Friday, April 13, 2012

Family Medicine Activist: End of Life Discussions

Three patients over 80 years old were discussing end of life situations with me in recent months.  They, like many other seniors, are looking at their potential transition to "the hereafter".  They worry that it won't go well.  Loss of control is one of their concerns.  They have a living will and expect that it will protect them near the end of life.  Each has a daughter who knows of the living will and has health care power of attorney if my patient is incapacitated.

The Family Physician often has to introduce a discussion about the use of the living will and the DNRCC form during an appointment intended for a different purpose.  The patient does not schedule a separate appointment for this discussion, in spite of its extreme importance, ever.  There is no mechanism to be paid for the service.  We in the medical profession and patients and their families aren't yet effective enough to convince Congress to support payment for a focused visit for this purpose-advanced directives, aka end of life discussion.

Medicare includes hints about end of life discussion, but does not pay doctors for the service. "It remains legal for doctors to talk with patients during the annual Medicare visits; it's just that they can't be specifically paid for that discussion"....from Elder Law Answers web site.  So we're OK to have a very important discussion, but not able to get paid for the service, adding some frustration to intentions about end of life discussions.  

Another form they may need here in Ohio, now or later, is the Do Not Resuscitate Comfort Care form.  I like the simplicity and the list on page 2 of the form.  What do you think?  What happens in your state?

Ohio Do Not Resuscitate Forms


  1. I'm a daughter, who cared for her 87 yr mother, the DNR in place and had several conversations with her about it. It's 8 months past her death now, did I make the right decisions? Should I have insisted that hospice do something different? I followed her wishes but had no idea how hard it would be. I wish I could let it go.Stop 2nd guessing everything I did. Bet this discussion wouldn't be a paid for visit either.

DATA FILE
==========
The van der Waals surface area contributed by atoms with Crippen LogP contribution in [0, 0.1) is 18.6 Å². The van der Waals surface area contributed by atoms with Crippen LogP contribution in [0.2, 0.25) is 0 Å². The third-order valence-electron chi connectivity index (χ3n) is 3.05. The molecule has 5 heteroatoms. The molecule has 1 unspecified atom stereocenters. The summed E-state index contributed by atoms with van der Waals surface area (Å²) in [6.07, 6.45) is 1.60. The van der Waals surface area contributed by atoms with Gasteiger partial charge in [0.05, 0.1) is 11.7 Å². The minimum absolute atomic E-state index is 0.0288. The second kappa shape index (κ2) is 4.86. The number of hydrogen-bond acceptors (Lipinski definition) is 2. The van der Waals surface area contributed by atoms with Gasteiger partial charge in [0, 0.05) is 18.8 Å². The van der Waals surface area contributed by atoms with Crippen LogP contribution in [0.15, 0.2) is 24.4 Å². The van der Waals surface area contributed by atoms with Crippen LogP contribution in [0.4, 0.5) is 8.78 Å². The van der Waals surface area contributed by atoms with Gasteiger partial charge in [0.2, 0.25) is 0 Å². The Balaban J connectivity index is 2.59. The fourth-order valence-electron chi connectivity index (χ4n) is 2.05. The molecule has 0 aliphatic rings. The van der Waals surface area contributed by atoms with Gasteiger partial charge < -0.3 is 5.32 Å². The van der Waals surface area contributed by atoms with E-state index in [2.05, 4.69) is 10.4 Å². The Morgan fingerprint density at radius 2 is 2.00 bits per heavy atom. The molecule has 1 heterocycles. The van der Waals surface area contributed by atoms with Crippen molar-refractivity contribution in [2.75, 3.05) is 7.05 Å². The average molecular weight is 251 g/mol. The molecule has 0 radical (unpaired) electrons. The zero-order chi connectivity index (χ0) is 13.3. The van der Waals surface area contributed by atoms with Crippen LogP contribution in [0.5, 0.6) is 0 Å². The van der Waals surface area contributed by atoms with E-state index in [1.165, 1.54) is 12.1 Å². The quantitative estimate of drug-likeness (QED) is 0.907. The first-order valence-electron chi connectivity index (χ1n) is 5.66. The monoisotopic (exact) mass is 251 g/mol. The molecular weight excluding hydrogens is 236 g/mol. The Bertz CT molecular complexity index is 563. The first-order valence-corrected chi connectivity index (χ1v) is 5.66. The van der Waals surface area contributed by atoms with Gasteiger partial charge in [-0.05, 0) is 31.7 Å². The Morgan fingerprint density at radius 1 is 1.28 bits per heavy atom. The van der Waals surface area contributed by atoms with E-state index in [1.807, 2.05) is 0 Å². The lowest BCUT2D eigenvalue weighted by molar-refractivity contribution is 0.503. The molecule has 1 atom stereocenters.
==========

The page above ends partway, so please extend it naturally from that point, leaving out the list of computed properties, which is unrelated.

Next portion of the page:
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  3. I don't get why doctors think we can't be paid for having DNR discussions. The patient has a bad heart or cancer, for example. You spend 20 of the 30 minutes talking with the patient (and family) about managing the final stage of that disease which includes DNR discussion or other patient-driven limitations on intervention. That is disease-related counseling. It's at least a level 4 visit.
    Incidentally, I see the biggest patient/family discovery in these discussions is learning the reality that very often even if we do 'everything' it will not likely make much difference in survival and may worsen comfort.

  4. If we have any "Healthcare Improvement Act" scholars out there, I would gladly accept correction (I did not read the tome), but I believe it encourages end of life discussion in some fashion (payment?). In fact it was the lay press' misunderstanding of that clause that led talking heads to talk about "death panels".

  5. Tom,
    You are correct about the ability to have the discussion and billing for the problems, but it's sad that the discussion can't get "top billing" and we have to hide behind diseases instead of honoring death as a natural process. Death Certificates even have to be medically oriented listing a Medical cause of death on everyone (in Ohio). Old Age or Her Time Came doesn't cut it.
    Arthur, read the reference site I quote from in my post (Elder Law Answers)to see that they removed the part to which you refer because of the controversy.